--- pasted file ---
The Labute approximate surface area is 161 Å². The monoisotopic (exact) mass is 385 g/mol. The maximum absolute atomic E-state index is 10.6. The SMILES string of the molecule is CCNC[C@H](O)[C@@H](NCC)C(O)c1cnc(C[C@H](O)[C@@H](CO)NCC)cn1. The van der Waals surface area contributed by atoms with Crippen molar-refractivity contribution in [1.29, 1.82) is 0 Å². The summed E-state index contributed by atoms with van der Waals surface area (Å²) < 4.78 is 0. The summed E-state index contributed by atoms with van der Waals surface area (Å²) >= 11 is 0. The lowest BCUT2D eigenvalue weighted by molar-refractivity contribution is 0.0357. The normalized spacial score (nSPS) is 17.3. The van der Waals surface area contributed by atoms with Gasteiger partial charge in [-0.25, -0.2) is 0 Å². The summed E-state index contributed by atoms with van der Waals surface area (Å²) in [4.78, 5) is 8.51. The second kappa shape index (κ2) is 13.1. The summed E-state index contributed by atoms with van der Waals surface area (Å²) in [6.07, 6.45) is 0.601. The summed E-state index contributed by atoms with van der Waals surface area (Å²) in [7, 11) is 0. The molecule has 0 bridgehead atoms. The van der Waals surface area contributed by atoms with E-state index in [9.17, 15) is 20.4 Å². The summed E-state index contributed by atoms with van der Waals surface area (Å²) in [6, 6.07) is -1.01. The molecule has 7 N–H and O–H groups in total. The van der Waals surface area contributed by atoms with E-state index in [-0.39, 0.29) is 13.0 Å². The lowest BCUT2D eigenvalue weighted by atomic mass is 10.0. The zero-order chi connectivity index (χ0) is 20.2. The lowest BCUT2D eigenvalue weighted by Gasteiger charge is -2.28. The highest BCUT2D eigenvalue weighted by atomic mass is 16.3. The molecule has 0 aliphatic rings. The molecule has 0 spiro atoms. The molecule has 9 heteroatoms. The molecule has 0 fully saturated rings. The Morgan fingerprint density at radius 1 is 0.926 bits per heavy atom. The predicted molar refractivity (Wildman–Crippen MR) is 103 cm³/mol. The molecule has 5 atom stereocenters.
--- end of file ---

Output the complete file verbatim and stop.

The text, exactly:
The Labute approximate surface area is 161 Å². The monoisotopic (exact) mass is 385 g/mol. The maximum absolute atomic E-state index is 10.6. The SMILES string of the molecule is CCNC[C@H](O)[C@@H](NCC)C(O)c1cnc(C[C@H](O)[C@@H](CO)NCC)cn1. The van der Waals surface area contributed by atoms with Crippen molar-refractivity contribution in [1.29, 1.82) is 0 Å². The summed E-state index contributed by atoms with van der Waals surface area (Å²) < 4.78 is 0. The summed E-state index contributed by atoms with van der Waals surface area (Å²) >= 11 is 0. The lowest BCUT2D eigenvalue weighted by molar-refractivity contribution is 0.0357. The normalized spacial score (nSPS) is 17.3. The van der Waals surface area contributed by atoms with Gasteiger partial charge in [-0.25, -0.2) is 0 Å². The summed E-state index contributed by atoms with van der Waals surface area (Å²) in [4.78, 5) is 8.51. The second kappa shape index (κ2) is 13.1. The summed E-state index contributed by atoms with van der Waals surface area (Å²) in [6.07, 6.45) is 0.601. The summed E-state index contributed by atoms with van der Waals surface area (Å²) in [7, 11) is 0. The molecule has 0 bridgehead atoms. The van der Waals surface area contributed by atoms with E-state index in [9.17, 15) is 20.4 Å². The summed E-state index contributed by atoms with van der Waals surface area (Å²) in [6, 6.07) is -1.01. The molecule has 7 N–H and O–H groups in total. The van der Waals surface area contributed by atoms with E-state index in [-0.39, 0.29) is 13.0 Å². The lowest BCUT2D eigenvalue weighted by atomic mass is 10.0. The zero-order chi connectivity index (χ0) is 20.2. The lowest BCUT2D eigenvalue weighted by Gasteiger charge is -2.28. The highest BCUT2D eigenvalue weighted by atomic mass is 16.3. The molecule has 0 aliphatic rings. The molecule has 0 spiro atoms. The molecule has 9 heteroatoms. The molecule has 0 fully saturated rings. The Morgan fingerprint density at radius 1 is 0.926 bits per heavy atom. The predicted molar refractivity (Wildman–Crippen MR) is 103 cm³/mol. The molecule has 5 atom stereocenters.